DEFINITION of 'Price/Growth Flow'

Price-Growth Flow is a financial metric that identifies companies producing solid earnings and making hefty investments in research and development (R&D). It is measured using the following formula: 

Price/Growth Flow

BREAKING DOWN 'Price/Growth Flow'

Price-Growth flow is an expression of earnings power and potential growth against the current price per share. Analysts look at the metric for a window into a company's capital allocation structure. For example, management may spend more on developing new products and services than on current profit centers. The thought is that low earnings can be compensated with greater R&D spending and vice versa. If a company decides to spend on today and neglect the future, current earnings per share may exceed R&D spending. Both cases result in a high reading of the ratio, meaning solid earnings per share or R&D spending. That way investors can evaluate potential earnings growth now and in the future.

But price-growth flow isn't telling of how effectively management allocates capital. A large R&D bill, for instance, does not guarantee new product launches or market implementations will generate profits in future quarters. Meanwhile, robust earnings growth fails to give investors insight into future prospects or growth opportunities. An optimal ratio is one which strikes a balance between earnings and R&D without tilting entirely to one metric. In the case that price-growth flow records a low reading, it tells investors that price deviated well beyond fundamentals. In short, market activity is being driven by something other than current earnings growth or potential innovation. It could be political, economic or something completely unrelated driving day to day movement. In that case, investors would be wise to monitor the news cycle, economic data or other financial metrics like price-to-sales and price-to-book. 

Other Types of Financial Ratios 

Price-growth flow is a popular method of measuring current and future earnings power, but in some cases, other financial metrics provide more clarity into a company's fundamentals or stock price. They include price-to-sales which compare a full year of revenue to market capitalization and price-to-book, a measure of a stock's market value to its book value. Both metrics compare a specific line item on the balance sheet or income statement to the stock market's value. Investors toy with various financial ratios when assessing the growth prospects of an industry or single stock. For example, price-to-book is widely considered an accurate valuation tool for the financial industry, since the stock price of banks and financial institutions rarely deviate from its book value.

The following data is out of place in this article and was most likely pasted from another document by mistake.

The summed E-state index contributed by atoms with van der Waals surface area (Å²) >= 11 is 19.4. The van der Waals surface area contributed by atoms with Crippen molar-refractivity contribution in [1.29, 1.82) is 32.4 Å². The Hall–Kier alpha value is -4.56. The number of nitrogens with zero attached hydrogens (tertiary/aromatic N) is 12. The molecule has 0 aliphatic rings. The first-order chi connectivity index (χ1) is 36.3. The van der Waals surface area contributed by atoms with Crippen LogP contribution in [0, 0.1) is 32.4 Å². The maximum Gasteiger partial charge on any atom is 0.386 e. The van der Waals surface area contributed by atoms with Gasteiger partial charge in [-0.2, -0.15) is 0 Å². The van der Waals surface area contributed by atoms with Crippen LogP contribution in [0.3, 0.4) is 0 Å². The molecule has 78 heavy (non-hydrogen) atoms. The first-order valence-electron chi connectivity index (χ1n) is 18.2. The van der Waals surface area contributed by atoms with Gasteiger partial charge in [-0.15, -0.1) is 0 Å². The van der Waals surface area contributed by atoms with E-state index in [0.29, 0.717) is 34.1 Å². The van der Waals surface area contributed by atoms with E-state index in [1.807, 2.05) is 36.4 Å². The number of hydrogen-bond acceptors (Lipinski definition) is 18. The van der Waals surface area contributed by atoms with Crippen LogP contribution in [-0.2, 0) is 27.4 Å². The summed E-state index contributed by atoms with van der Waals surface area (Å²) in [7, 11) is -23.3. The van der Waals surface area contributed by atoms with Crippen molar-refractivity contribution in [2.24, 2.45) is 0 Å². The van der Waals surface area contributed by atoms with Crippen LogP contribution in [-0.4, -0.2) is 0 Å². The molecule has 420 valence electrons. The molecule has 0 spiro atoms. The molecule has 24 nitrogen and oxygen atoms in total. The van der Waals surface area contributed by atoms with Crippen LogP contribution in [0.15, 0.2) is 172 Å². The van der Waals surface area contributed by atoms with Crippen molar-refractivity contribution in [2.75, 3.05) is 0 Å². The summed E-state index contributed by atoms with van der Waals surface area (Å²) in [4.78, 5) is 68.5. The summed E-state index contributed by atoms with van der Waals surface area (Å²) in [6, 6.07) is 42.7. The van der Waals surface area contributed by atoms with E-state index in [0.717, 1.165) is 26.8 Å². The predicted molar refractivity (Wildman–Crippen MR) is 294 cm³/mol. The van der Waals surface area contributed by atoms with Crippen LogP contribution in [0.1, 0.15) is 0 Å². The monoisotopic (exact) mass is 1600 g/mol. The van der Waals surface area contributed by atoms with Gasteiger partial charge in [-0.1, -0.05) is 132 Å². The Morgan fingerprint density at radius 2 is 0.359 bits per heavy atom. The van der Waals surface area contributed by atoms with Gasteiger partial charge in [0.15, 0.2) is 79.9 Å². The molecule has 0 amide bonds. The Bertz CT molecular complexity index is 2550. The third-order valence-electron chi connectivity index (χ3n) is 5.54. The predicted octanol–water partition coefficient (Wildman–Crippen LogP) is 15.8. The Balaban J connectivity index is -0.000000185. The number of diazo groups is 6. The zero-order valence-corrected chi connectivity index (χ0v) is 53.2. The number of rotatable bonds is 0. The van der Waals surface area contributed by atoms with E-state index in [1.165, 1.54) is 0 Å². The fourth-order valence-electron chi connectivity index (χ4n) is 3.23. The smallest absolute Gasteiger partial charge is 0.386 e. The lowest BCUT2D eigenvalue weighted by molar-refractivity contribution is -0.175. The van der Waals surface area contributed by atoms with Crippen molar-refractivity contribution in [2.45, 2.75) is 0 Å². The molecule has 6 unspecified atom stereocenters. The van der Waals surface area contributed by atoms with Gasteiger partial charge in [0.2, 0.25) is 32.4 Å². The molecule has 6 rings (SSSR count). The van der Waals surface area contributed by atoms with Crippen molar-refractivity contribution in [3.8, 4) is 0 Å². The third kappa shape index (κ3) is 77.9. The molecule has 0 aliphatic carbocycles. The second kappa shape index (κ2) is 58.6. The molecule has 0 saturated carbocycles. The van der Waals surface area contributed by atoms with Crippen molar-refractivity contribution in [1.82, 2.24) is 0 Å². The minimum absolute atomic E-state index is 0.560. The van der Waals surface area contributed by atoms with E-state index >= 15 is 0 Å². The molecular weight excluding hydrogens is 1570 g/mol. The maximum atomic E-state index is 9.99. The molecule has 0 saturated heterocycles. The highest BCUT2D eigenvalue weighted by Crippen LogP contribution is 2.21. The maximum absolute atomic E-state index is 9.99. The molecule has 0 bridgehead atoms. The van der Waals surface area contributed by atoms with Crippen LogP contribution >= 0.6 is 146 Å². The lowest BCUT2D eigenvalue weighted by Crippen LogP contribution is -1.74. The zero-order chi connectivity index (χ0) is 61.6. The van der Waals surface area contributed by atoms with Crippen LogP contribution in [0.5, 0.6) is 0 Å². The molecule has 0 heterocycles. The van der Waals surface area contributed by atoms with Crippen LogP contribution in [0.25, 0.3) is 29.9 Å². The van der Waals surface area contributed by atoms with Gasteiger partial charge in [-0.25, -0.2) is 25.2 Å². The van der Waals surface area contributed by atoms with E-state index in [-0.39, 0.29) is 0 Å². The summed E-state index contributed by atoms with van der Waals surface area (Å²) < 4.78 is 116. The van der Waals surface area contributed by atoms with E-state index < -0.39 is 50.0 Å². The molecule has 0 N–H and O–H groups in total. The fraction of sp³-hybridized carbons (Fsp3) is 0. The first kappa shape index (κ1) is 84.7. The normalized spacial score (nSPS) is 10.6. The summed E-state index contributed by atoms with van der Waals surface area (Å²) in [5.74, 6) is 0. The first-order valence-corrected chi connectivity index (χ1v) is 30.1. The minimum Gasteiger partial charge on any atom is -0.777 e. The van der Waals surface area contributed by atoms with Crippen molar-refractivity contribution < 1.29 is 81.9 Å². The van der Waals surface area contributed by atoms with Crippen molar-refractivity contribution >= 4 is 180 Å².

1. Return On Research Capital - RORC

    Return On Research Capital is a measure to assess the revenue ...
  2. Metrics

    Metrics are parameters or measures of quantitative assessment ...
  3. Capital Flows

    Capital flows entail the path that money travels through corporations, ...
  4. Earnings

    Earnings typically refer to after-tax net income or a company's ...
  5. Operating Cash Flow Margin

    Operating cash flow margin measures cash from operating activities as ...
  6. Cash Flow Per Share

    Cash flow per share is a measure of a firm's financial strength, ...
Related Articles
  1. Investing

    R&D Spending And Profitability: What's The Link?

    Return on research capital (RORC), can help investors measure how much profit R&D spending actually generates.
  2. Investing

    Earnings Sustainability: The Key To Your Investing Future

    Learn how to analyze earnings sustainability - an important part of making sound investments.
  3. Tech

    Apple Is Most the Innovative Company (AAPL)

    But the real news is the R&D spending shift away from products to software and services.
  4. Investing

    Free Cash Flow Yield: The Best Fundamental Indicator

    Cash in the bank is what every company strives to achieve. Find out how to determine how much a company is generating and keeping.
  5. Investing

    Financial Ratios to Spot Companies Headed for Bankruptcy

    Obtain information about specific financial ratios investors should monitor to get early warnings about companies potentially headed for bankruptcy.
  6. Investing

    3 Red Flags for Value Stocks (KMI, FCX)

    Assess the components of Warren Buffett's value investing technique, and analyze the additional financial metrics to consider when diving into today's market.
  7. Investing

    How to Identify Mispriced Stocks

    Find out how to identify mispriced stocks. Learn about intrinsic and relative valuation methods based on fundamentals, and technical analysis.
  8. Investing

    Using The Price-To-Book Ratio To Evaluate Companies

    The Price-To-Book (P/B) ratio can be an easy way to determine a company's value, but it isn't magic!
  1. How much of a drug company's spending is allocated to research and development on ...

    Pharmaceutical companies spend, on average, about 17% of revenues on research and development (R&D), one of the biggest spenders ... Read Answer >>
  2. What metrics can be used to evaluate companies in the financial services sector?

    Explore some of the various equity evaluation metrics that can best be used to assess companies in the financial services ... Read Answer >>
  3. Why do shareholders need financial statements?

    Discover the importance of a company's financial statements for stock shareholders in evaluating their equity investment ... Read Answer >>
  4. Which metric should I pay more attention to, EV/EBITDA or P/E?

    Examine and compare the relative advantages and disadvantages of the two equity evaluation metrics, EV/EBITDA and the price-to-earnings ... Read Answer >>
Trading Center